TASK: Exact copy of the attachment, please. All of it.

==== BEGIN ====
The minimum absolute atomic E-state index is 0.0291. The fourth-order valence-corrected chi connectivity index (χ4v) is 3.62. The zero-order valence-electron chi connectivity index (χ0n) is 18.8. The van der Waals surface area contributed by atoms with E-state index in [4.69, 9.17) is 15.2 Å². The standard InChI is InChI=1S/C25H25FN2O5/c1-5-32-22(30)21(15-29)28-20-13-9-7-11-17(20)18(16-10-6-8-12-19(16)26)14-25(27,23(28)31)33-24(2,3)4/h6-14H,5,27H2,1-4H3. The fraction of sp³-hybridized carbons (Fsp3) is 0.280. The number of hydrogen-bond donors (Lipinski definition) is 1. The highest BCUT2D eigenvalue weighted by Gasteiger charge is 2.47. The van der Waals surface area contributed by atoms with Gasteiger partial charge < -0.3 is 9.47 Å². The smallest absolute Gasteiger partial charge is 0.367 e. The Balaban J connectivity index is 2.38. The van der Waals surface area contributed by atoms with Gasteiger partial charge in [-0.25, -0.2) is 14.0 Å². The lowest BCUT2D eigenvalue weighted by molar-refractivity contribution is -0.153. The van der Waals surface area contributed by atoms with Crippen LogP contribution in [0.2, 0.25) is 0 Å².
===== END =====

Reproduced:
The minimum absolute atomic E-state index is 0.0291. The fourth-order valence-corrected chi connectivity index (χ4v) is 3.62. The zero-order valence-electron chi connectivity index (χ0n) is 18.8. The van der Waals surface area contributed by atoms with E-state index in [4.69, 9.17) is 15.2 Å². The standard InChI is InChI=1S/C25H25FN2O5/c1-5-32-22(30)21(15-29)28-20-13-9-7-11-17(20)18(16-10-6-8-12-19(16)26)14-25(27,23(28)31)33-24(2,3)4/h6-14H,5,27H2,1-4H3. The fraction of sp³-hybridized carbons (Fsp3) is 0.280. The number of hydrogen-bond donors (Lipinski definition) is 1. The highest BCUT2D eigenvalue weighted by Gasteiger charge is 2.47. The van der Waals surface area contributed by atoms with Gasteiger partial charge < -0.3 is 9.47 Å². The smallest absolute Gasteiger partial charge is 0.367 e. The Balaban J connectivity index is 2.38. The van der Waals surface area contributed by atoms with Gasteiger partial charge in [-0.25, -0.2) is 14.0 Å². The lowest BCUT2D eigenvalue weighted by molar-refractivity contribution is -0.153. The van der Waals surface area contributed by atoms with Crippen LogP contribution in [0.2, 0.25) is 0 Å².